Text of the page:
The weather seems to have remembered it’s nearly winter here in Pittsburgh this week. We had a measurable snowfall, 1-3 inches, and the temperature plummeted to 8 degrees Fahrenheit; that’s all it took to shake us from our illusion of a mild winter. The American Automobile Association (AAA) forecasts 93.6 million of us will hit the roads this holiday season. We need to keep in mind the danger of winter driving doesn’t just happen during the holidays, it happens all season. We decided it was a good idea to write a little reminder to our readers of some things to keep in mind when traveling this season.
The National Oceanic and Atmospheric Administration (NOAA) says 480,000 injuries and 6,000 deaths occur each year due to weather-related vehicle crashes. The crashes happen and I’ve seen them up close during my 15 years as a photojournalist. The most common cause is ice on the road and hitting the ice at speed and losing control; four-wheel drive doesn’t help much on ice. You need to travel slow, even if you have four-wheel drive, if you want to maintain control. You not only endanger yourself, but also others if you go flying down a road that may be icy. I also recommend that you clean your car off. I know it’s a pain and you don’t want to get covered in snow cleaning your car, but your visibility and the visibility of others is affected if you go cruising down the road like a comet (dirty snowball) trailing ice and snow behind you. You can also get a hefty ticket if you’re caught driving down the road like that.
We see weather reports every day and a lot of times the info goes in one ear and out the other. We don’t even pay attention long enough to understand what they mean when they say warning, watch or advisory or are distracted by the flashy graphics and “breaking news” banners floating across the screen as they boast “team coverage” starting hours before the first flake falls. The meteorologist, though they may be hyping a storm or weather, never arbitrarily call a watch, warning, or advisory because a ratings-hungry producer tells them to. The National Weather Service is responsible for declaring those advisories, so pay attention when you hear those words.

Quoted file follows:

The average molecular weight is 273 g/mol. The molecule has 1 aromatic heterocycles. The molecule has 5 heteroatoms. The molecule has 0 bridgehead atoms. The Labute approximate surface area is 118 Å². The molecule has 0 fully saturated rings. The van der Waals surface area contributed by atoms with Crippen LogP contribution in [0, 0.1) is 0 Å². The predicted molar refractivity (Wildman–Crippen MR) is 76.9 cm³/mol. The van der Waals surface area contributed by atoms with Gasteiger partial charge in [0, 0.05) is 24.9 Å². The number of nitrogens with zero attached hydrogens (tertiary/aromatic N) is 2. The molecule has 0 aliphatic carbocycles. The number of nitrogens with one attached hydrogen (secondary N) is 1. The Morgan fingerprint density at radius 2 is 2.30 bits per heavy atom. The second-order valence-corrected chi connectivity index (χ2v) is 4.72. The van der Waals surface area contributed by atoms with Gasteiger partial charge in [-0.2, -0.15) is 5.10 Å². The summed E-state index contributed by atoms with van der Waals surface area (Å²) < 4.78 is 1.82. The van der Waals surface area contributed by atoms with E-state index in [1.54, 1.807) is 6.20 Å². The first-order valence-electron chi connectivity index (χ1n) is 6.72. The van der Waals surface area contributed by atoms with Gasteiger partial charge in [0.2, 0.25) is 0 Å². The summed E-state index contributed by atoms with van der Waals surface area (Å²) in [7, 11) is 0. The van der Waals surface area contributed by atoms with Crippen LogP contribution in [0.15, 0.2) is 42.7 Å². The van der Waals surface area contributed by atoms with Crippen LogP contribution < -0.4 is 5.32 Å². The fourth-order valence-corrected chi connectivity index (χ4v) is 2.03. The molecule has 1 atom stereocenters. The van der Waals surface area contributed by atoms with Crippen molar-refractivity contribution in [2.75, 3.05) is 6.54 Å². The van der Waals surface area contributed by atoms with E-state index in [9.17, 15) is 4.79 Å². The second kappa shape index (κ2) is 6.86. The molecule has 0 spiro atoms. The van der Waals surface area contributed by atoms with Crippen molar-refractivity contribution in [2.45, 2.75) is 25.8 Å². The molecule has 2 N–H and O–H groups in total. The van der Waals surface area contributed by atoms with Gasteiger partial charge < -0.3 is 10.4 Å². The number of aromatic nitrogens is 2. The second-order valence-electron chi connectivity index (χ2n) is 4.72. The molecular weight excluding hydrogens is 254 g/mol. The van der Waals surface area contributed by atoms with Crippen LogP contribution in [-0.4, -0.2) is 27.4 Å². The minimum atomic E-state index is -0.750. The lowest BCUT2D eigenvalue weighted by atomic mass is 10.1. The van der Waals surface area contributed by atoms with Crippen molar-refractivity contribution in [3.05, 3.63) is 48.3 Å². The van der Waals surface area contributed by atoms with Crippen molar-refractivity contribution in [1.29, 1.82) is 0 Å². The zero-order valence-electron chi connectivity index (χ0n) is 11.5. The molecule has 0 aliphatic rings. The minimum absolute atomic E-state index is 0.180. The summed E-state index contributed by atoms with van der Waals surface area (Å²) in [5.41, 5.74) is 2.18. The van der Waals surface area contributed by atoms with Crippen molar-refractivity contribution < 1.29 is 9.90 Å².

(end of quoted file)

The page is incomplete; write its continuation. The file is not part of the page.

You obviously should stay home at if all possible when a winter storm is passing through. I love the idea of just sitting home in the warmth of our apartment as the world gets dumped on by mother nature. We know that sometimes you don’t have that choice. If you do hit the road be prepared in case you get stuck by having a winter weather kit in your car. I traveled for years with a lot of “just in case” stuff in my car, considering that I drove in many blizzards for work. I never got stranded (a result of a mix of skill and luck) but it was always good to have that peace of mind with that bag of stuff sitting behind the seat. I may have never been a Boy Scout but think the motto of always being prepared is a good one. We hope you have safe travels all year round.
Stay Safe and Happy Holidays